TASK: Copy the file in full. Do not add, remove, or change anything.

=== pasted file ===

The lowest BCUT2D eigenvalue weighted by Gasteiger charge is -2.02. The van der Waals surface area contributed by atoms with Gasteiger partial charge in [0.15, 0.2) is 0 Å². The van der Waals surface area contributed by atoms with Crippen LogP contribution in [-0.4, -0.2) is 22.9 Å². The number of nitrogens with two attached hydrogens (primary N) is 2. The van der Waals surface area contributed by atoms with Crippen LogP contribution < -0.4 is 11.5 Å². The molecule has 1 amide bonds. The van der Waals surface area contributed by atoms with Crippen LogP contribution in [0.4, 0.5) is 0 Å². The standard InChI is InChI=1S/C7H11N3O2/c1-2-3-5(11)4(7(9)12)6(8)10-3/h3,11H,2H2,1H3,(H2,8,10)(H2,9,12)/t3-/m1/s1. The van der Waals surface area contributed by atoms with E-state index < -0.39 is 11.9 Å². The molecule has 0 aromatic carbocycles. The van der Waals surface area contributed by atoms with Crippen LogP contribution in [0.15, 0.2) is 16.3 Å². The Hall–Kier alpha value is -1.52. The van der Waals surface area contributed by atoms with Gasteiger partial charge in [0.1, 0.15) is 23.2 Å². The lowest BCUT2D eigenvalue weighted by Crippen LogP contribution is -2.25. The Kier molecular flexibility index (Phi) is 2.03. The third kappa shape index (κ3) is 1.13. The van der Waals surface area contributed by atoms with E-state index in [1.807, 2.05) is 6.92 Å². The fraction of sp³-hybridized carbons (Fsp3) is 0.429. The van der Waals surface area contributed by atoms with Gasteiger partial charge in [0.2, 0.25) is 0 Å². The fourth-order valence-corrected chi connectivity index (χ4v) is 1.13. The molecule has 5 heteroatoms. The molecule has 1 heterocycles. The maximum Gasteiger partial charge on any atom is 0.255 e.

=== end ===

The lowest BCUT2D eigenvalue weighted by Gasteiger charge is -2.02. The van der Waals surface area contributed by atoms with Gasteiger partial charge in [0.15, 0.2) is 0 Å². The van der Waals surface area contributed by atoms with Crippen LogP contribution in [-0.4, -0.2) is 22.9 Å². The number of nitrogens with two attached hydrogens (primary N) is 2. The van der Waals surface area contributed by atoms with Crippen LogP contribution < -0.4 is 11.5 Å². The molecule has 1 amide bonds. The van der Waals surface area contributed by atoms with Crippen LogP contribution in [0.4, 0.5) is 0 Å². The standard InChI is InChI=1S/C7H11N3O2/c1-2-3-5(11)4(7(9)12)6(8)10-3/h3,11H,2H2,1H3,(H2,8,10)(H2,9,12)/t3-/m1/s1. The van der Waals surface area contributed by atoms with E-state index < -0.39 is 11.9 Å². The molecule has 0 aromatic carbocycles. The van der Waals surface area contributed by atoms with Crippen LogP contribution in [0.15, 0.2) is 16.3 Å². The Hall–Kier alpha value is -1.52. The van der Waals surface area contributed by atoms with Gasteiger partial charge in [0.1, 0.15) is 23.2 Å². The lowest BCUT2D eigenvalue weighted by Crippen LogP contribution is -2.25. The Kier molecular flexibility index (Phi) is 2.03. The third kappa shape index (κ3) is 1.13. The van der Waals surface area contributed by atoms with E-state index in [1.807, 2.05) is 6.92 Å². The fraction of sp³-hybridized carbons (Fsp3) is 0.429. The van der Waals surface area contributed by atoms with Gasteiger partial charge in [0.2, 0.25) is 0 Å². The fourth-order valence-corrected chi connectivity index (χ4v) is 1.13. The molecule has 5 heteroatoms. The molecule has 1 heterocycles. The maximum Gasteiger partial charge on any atom is 0.255 e.